Protecting your IP when exporting

Protecting your IP when exporting article image

Protecting intellectual property (IP) is one of the most significant challenges for small business exporters.

I meet small business leaders regularly, and IP is consistently one of the areas they are most worried about when considering whether to expand into international markets.

Fears that their products and designs will be copied, thus undermining their ability to compete are common.

But protecting IP isn’t as daunting as it sounds. Small businesses can protect themselves by understanding the risks and putting in place the appropriate safeguards.

IP protection at home and abroad

While a new business may protect its IP in Australia as a matter of course, this generally provides no protection beyond Australian borders. Although international protocols mean it may be possible to protect and enforce IP rights with trading partners, the reality is that unless small businesses protect their IP in each market they enter, they leave themselves open to IP theft.

Having IP protection for new inventions, designs or brands, gives small business exporters the opportunity to expand into new markets when ready. The key factor is to understand the IP risks and protections that exist – at home, where goods are manufactured, and in potential export markets for the future.

It’s all about balance

IP protection is often about striking a balance between achieving maximum protections and managing IP costs. The appropriate solution for any small business will need to reflect the broader business strategy at home and abroad.

To get the balance right, small business exporters are recommended to enlist the assistance of an IP professional such as a registered patent or trademarks attorney or experienced IP lawyer. They can help develop and implement an IP strategy that is suitable for your business requirements.

Recognise the risks

1.     Having your product copied without permission

It’s important to understand the IP laws and consumer protection laws in the countries you intend to trade in.

According to Gavin Lovie, Former Director of International Policy and Cooperation at IP Australia, if a business is selling in an offshore market without protection, there is no impediment for third parties wanting to reverse engineer and copy its products.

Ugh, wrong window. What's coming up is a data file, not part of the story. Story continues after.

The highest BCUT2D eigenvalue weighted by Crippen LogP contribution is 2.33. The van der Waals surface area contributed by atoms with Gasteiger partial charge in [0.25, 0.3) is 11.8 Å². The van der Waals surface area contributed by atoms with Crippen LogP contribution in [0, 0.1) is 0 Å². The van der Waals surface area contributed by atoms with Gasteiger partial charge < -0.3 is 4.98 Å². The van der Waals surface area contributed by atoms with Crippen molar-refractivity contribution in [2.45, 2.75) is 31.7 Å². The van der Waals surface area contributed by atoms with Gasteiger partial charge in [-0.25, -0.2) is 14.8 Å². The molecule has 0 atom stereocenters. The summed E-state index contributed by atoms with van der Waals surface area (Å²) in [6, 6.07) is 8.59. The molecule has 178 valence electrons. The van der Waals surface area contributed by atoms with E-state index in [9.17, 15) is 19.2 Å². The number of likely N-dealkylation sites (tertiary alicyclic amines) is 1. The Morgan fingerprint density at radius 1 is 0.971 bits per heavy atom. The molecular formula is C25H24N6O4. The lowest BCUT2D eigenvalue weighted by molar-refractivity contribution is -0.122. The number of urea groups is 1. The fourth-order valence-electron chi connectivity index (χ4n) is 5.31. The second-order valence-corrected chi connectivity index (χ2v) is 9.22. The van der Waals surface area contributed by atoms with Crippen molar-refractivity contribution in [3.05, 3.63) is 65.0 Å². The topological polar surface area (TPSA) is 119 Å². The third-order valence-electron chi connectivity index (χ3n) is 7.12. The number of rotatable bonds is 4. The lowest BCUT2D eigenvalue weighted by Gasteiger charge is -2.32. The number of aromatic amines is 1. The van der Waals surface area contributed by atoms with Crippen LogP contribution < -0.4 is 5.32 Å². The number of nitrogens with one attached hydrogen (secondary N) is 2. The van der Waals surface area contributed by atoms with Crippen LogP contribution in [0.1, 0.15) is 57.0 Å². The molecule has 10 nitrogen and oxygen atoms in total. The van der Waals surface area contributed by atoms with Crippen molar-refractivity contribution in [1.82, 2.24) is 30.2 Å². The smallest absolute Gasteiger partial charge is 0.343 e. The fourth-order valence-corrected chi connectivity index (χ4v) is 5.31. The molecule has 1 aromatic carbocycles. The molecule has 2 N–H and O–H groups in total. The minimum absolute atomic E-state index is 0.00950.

“In some cases this may be an intentional attempt to counterfeit your product. Or they may be doing it because they think your brand name is the descriptive name on the product. They may also package something so that it looks very similar to yours – one that’s not quite close enough to be considered as passing as your products or trademarks, but close enough to damage your reputation.”Andrew Watson, Efic Executiver Director, SME

2.     Unknowingly infringing a third party’s IP

Lovie says: “You might not know that you’re actually infringing on someone else’s rights until you seek to protect your own IP, and find that you can’t get it registered because it conflicts with someone else’s registration. Or you may end up getting a nasty letter from a foreign-based law firm, telling you you’re infringing on their clients’ rights.”

This can be a result of a genuine situation where that IP was already in use in that market. However, it’s not unusual for this to be a result of opportunistic IP squatting, where a third party registers their right to the IP with the hope of selling it for financial gain at a later date.

Checklist: Preparing for export

Follow these steps to protect your IP, and set your business up for export success:

  1. Is your product or brand eligible to be protected under IP law?
  2. Is your packaging part of your product’s value? Have you protected its design?
  3. What are your target markets? Are they covered by international conventions?
  4. What is the value of your brand, design or product features to your business?
  5. What is your budget for protecting your IP?
  6. Is your IP already registered by a third party in your target markets?
  7. Do you have non-disclosure agreements for offshore manufacturers and distributors?
  8. Have you consulted an IP professional with connections in the countries you want to export to?
  9. Have you considered registering trade marks for the local language version of your brand?

For a more information on how you can protect your IP when exporting, download the IP Australia and Efic, Protecting your IP overseas special paper.

Andrew Watson is Executive Director, Export Finance, Efic


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